I registered for the Burlington Ride and just dusted off my bike! Is there anything I should do before I start training?

This one pertains to all of us, no matter what our ability. At the beginning of each riding season, it's a very good idea to go over your bike as well as your body to make sure everything is working well.

Although I would like to think that everyone continued to ride their bike either outside or indoors on their stationary trainer (what's that you ask? - we'll cover that in another issue), I realize that may not be the case. Things happen to your bike when it's sitting in the garage over the winter. You need to make sure your tires and tubes are still in good shape, your brake and shifter cables still work (they will invariably need adjusting at the very least), and the chain is lubed. It may need some additional attention. If you are handy you may wish to do the work yourself, but if at all in doubt, take it to your local bike shop where pros can go over it and make sure everything is in tip-top shape. You really don't want to be miles from home and have something break, believe me.

But don't stop there. Make sure your body is ready for the journey as well. It's a good idea to get a physical exam done every year, but especially important for you because you will be riding a lot and pushing yourself harder than normal and perhaps harder than you have pushed yourself in the past. Schedule a physical with your family doc and tell him/her what you are doing and make sure you are A-OK to do the training and the ride.

Once you get these two things out of the way, you will be ready to roll.

How often should I be riding?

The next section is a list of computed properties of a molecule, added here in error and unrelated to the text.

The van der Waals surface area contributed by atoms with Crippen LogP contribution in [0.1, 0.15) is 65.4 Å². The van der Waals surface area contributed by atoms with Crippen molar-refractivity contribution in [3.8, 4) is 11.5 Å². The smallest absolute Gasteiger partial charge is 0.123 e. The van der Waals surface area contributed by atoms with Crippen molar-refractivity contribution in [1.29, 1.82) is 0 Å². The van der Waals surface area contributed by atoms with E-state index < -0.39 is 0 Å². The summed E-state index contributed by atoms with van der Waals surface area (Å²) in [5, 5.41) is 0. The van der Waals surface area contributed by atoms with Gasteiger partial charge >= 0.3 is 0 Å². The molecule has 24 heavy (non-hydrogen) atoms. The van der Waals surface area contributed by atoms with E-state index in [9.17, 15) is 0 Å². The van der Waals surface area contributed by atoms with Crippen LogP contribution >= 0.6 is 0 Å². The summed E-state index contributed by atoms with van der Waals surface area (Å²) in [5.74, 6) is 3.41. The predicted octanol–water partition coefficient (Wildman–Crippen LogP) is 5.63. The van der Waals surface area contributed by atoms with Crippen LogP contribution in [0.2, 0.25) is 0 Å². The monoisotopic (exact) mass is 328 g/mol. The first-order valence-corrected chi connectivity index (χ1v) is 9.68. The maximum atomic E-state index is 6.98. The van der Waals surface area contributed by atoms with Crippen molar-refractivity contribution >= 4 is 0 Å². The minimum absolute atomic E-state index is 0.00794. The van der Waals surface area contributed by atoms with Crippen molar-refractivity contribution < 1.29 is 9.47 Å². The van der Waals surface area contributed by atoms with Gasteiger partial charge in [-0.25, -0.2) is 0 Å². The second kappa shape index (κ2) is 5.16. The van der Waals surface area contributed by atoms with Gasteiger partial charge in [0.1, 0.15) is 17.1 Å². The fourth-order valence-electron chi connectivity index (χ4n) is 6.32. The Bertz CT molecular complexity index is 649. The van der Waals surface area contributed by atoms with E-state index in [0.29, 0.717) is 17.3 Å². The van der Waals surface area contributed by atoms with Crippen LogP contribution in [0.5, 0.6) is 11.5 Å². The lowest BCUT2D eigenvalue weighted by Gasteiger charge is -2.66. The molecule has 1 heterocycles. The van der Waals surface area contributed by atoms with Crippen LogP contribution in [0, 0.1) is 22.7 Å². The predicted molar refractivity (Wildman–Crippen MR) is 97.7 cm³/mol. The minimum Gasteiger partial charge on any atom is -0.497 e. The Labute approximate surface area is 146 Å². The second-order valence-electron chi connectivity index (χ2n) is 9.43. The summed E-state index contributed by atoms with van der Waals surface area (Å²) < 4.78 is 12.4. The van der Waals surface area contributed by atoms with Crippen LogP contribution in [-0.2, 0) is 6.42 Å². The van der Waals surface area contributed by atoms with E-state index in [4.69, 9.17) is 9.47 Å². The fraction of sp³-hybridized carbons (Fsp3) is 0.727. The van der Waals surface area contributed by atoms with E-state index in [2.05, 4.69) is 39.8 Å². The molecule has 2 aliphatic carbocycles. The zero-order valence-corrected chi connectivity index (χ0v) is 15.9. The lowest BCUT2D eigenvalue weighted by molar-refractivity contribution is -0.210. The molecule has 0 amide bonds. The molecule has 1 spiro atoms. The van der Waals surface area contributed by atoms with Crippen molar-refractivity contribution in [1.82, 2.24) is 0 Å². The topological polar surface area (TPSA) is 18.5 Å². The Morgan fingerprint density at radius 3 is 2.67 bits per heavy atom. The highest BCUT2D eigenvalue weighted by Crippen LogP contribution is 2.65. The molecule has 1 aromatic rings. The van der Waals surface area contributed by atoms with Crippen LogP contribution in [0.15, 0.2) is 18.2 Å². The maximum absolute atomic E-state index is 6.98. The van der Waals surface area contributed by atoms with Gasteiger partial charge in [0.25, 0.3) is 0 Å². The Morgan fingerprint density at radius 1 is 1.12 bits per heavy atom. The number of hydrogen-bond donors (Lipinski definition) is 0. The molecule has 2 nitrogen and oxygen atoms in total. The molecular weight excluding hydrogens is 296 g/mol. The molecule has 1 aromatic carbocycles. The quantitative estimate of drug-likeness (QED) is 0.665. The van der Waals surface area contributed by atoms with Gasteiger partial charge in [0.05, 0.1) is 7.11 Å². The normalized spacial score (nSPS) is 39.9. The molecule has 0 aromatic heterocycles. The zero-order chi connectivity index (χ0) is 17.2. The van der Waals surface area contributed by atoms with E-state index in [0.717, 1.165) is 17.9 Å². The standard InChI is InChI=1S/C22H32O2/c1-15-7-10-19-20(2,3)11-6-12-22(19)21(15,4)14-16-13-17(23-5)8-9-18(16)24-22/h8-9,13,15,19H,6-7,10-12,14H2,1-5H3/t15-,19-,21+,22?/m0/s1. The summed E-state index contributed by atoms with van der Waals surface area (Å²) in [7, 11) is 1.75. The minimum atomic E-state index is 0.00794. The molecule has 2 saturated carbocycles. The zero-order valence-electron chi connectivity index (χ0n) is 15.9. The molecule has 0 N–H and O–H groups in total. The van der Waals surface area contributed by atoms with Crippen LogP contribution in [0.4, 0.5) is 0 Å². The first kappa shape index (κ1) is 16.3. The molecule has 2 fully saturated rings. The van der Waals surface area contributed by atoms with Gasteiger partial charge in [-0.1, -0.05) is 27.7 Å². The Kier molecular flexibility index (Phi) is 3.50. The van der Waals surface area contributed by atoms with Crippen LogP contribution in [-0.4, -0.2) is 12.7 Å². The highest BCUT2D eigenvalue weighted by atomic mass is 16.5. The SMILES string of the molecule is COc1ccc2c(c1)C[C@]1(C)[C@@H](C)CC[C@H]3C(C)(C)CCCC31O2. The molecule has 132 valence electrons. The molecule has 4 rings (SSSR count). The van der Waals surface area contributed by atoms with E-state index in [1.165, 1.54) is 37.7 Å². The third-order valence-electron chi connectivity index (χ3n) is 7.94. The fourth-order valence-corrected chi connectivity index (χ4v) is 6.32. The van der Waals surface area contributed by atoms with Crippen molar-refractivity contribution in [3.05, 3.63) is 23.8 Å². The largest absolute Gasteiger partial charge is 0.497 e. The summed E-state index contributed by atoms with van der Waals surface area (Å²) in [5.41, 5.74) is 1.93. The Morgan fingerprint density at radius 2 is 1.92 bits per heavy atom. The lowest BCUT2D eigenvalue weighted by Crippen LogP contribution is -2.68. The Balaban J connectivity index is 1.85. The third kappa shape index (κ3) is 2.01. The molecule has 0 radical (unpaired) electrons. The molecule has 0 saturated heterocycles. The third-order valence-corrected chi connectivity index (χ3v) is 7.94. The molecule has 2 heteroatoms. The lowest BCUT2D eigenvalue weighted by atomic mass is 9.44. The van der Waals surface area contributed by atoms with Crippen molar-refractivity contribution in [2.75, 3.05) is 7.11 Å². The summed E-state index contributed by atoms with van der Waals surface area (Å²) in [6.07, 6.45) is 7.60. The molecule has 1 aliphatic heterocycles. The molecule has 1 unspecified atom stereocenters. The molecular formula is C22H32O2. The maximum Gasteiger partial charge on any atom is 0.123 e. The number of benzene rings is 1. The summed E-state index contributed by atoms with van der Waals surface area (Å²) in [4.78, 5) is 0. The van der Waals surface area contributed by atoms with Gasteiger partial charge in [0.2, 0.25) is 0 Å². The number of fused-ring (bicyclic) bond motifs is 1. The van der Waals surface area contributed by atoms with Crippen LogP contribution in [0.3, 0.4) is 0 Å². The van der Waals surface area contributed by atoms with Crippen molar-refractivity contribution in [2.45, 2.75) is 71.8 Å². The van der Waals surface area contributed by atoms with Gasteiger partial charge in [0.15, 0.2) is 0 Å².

I'll let you in on a little coaching secret, if you promise not to tell anyone else. If you want to get better at riding, do this: Ride your bike, a lot and often. There you have it. The number one way to get better at riding. Seriously, until you get a good number of miles in your legs (e.g. 1000), you don't need to worry about doing more complex workouts such as intervals, hill repeats and fartleks (say what?). As a matter of fact, if your only cycling goal this year is to make it through the Ride to Cure, all you need to do is just get out and ride, a lot. Nothing fancy, just put a lot of miles into your legs and butt. Of course if you want to ride faster than you have in the past, then you should up the speed and do more hill riding, but for now at this time of the season, just concentrate on getting on the bike as many days of the week as you can and start building up those miles.

How do I know what a good pace to pedal is?

One of the most common mistakes I see novice riders making is to pedal too slowly. Our legs are programmed to move about 60 RPM - that's about how many steps we take per minute. When we hop on a bike, it feels natural to pedal at 60 RPM. However, that is not the most efficient cadence to pedal. It is actually easier on the legs to pedal faster but in a lower (easier) gear. By pedaling faster in an easier gear, the leg muscles don't have to work as hard each time you pedal. Yes, they have to go around more and you would think that would even out, but it doesn't. When you pedal slowly, you have to push harder. This requires more of your muscle fibers to fire and requires them to work harder because they are doing more work. Keep this up and they will fatigue fairly quickly. If you spin faster, you need less strength per pedal stroke and your muscles will last longer before wilting on you.

You do need to practice pedaling faster and train your legs to do that. That's what training rides are for. So check out your cadence the next time you go for a ride. Some bike computers allow you to monitor your pedal speed, but assuming you don't have such a computer on your bike, try this: Count the number of times your right leg completes a complete revolution in 6 seconds and then multiply by 10 to get your leg RPM. If it is below 80, work at speeding up your leg turnover. Ideally you should be in the 85 to 95 RPM range.

Your bike has gears on it. Use them. That's what they are for. When you get to a hill, gear down and try to keep your leg speed the same, in that 85-95 RPM range.

Do this and your legs will last longer and you will enjoy your Ride more.

When I ride, I try to avoid all hills. Is this ok?